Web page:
The poisonous root of Euro crisis

I still remember the day Euro coins and banknotes entered circulation on, it was 1st January 2002. Famous international News channels such as CNN, BBC to even Bangladesh’s local news channels BTV, ETV were telecasting this historic day live. All this started in Maastricht, Netherlands itself, as it is the fruit of Maastricht Treaty itself. Today, it’s 18th January, 2013. It’s been 11 years since that Historic day and here I am in the Netherlands, writing about “The poisonous root of Euro crisis”. Sounds like a script from a Hollywood movie, but frankly, I never thought this currency would go through such disastrous phase and I will be actually writing a blog about it.

Obviously the first thing that clicked my mind even before starting to research about it was “Why did it all go wrong? There has to be a rotten apple in the basket or poison in the root of the European Union tree to actually go through this Euro crisis. In order understand the overall situation; I will go through step by step with the help of my Euro Crisis Mind Map, and rationalize most probable global financial crisis scenario.

Why did it all go wrong?

It has to be the bad luck of the European Union, because the Euro crisis took place when European identity had begun to emerge and take their place. But, it actually started with the U.S. financial crisis of 2008-2009, when the global economy started to experience slow growth and this had lead to exposure of the unsustainable fiscal policies of European countries and around the globe. It’s the basic structural loophole that exists in the Euro zone system.

  • Firstly, the Euro zone system has monetary union without a fiscal union, i.e. Since the birth of the Euro zone, there was contradiction as it had inherited contradiction of having a monetary union but not a fiscal union. Each country had to follow a common fiscal path, but there is the existence of a common treasury to enforce, i.e. Authority to spend was driven by political force. As a result the European central bank had no control over monetary deficit.
  • Secondly, Euro zone countries differ in terms of productivity & structure. Most of the Euro zone countries have a lower productivity level in comparison to Germany. Even when it comes to unemployment rate there exists vast difference. Also Global Competitiveness index for the Euro zone countries differs in terms of ranking and secure.
Unemployment Rate in EU (Decemeber, 2012)

Unemployment Rate in EU (Decemeber, 2012)

  • Thirdly, Rising government debt due to cross broader lending to be blamed for such disaster. For example, Greece’s debts became so large that it exceeded the GDP, i.e. The total size of the Greek economy.  As a result the investors demanded higher yields on bonds, which worsen Greece’s depth condition by raising the cost of the country’s debt burden. Due to inevitable chain reaction  the market began to drive up the yields of the bond yields in the other heavily indebted countries in the region. Even non- European countries like USA, Britain, Japan have substantial exposure to bank debt to GDP. It’s the not Euro zone but also the overall world economy is part of the current global economical crisis.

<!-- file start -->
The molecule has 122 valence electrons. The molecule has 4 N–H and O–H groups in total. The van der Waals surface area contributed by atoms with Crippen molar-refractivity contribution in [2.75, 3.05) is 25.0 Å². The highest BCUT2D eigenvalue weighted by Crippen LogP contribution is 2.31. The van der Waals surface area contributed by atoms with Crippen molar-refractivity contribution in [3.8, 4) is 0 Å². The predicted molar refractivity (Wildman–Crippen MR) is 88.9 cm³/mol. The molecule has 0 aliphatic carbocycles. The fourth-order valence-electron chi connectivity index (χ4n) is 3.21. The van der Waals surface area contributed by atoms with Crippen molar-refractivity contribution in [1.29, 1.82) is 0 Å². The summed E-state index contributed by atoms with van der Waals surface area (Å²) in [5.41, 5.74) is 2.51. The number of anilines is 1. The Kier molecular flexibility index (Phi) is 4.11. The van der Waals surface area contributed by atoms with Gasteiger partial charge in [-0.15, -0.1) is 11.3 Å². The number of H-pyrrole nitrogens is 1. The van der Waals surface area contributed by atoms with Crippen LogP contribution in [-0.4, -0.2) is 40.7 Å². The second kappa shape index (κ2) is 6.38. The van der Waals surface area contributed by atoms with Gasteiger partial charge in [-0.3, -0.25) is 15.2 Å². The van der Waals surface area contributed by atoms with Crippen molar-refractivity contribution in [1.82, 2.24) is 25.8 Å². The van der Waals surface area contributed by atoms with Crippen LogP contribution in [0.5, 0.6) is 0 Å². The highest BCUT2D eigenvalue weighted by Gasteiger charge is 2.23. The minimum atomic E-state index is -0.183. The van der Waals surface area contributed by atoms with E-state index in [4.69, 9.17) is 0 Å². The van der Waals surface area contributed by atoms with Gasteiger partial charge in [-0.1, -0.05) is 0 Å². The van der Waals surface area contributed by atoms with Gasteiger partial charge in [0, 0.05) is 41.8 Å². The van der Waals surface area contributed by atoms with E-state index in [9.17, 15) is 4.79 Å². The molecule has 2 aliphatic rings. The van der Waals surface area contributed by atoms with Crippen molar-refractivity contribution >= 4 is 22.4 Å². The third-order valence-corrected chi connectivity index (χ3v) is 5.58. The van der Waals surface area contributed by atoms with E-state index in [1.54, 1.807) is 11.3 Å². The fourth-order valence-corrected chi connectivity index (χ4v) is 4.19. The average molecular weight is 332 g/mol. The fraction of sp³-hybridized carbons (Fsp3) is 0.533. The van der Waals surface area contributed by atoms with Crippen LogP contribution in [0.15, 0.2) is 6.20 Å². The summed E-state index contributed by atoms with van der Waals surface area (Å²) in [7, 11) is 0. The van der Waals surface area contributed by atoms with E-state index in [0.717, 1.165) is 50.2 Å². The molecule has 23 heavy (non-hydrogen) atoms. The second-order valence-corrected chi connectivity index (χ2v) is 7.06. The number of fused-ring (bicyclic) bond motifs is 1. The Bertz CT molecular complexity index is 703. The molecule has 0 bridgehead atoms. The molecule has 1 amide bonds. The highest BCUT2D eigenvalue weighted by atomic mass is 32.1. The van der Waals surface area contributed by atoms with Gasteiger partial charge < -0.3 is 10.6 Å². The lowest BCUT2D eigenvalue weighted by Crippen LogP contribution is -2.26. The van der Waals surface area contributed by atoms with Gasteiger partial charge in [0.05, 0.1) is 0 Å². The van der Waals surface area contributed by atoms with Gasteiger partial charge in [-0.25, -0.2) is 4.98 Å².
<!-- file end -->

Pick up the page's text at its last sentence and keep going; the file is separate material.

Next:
An Overview of the Gross Govt. Debt /GDP

An Overview of the Gross Govt. Debt /GDP

  • Lastly, the overall decision making on financial assistance process within the Euro zone is problematic as it requires harmony among all the member representatives of states. Political decisions are taken by respective countries which affect the economy but monetary decisions are taken by European Central Bank (ECB). But ECB being central bank has limited focus on the overall economy of the respective member countries. In brief, economic policies were formulated and controlled by respective national governments, but monetary policies were controlled by the ECB.


Euro Crisis - Mind Map

Euro Crisis – Mind Map

Cure to this disease: Europeanization of the banking sector

The way, I see it, the only way to cure this poisonous root lies in the basic structural loophole that exists in the Euro zone system. As the Euro zone system has monetary union without a fiscal union. But having both monetary and fiscal unions won’t solve the problem as parliaments would have to give up the right to set taxes and determine public expenditure. Thus, most practical approach would be Europeanization of the banking sector, i.e. Banks would no longer be allowed to hold as many domestic government bonds as countries will have to give up sovereignty. Also, this approach will be more acceptable politically as this will be carried out by the independent European Central Bank. In this way, banks will be less exposed to their national politics thus financial sector stability will be ensured even if a national government has financial problems. Moreover, national governments will not have to worry about national banks’ problems as banks would be recapitalized at the European level. In addition to that, providing funds will be possible as control and supervision of the banking system will be taken place at European level.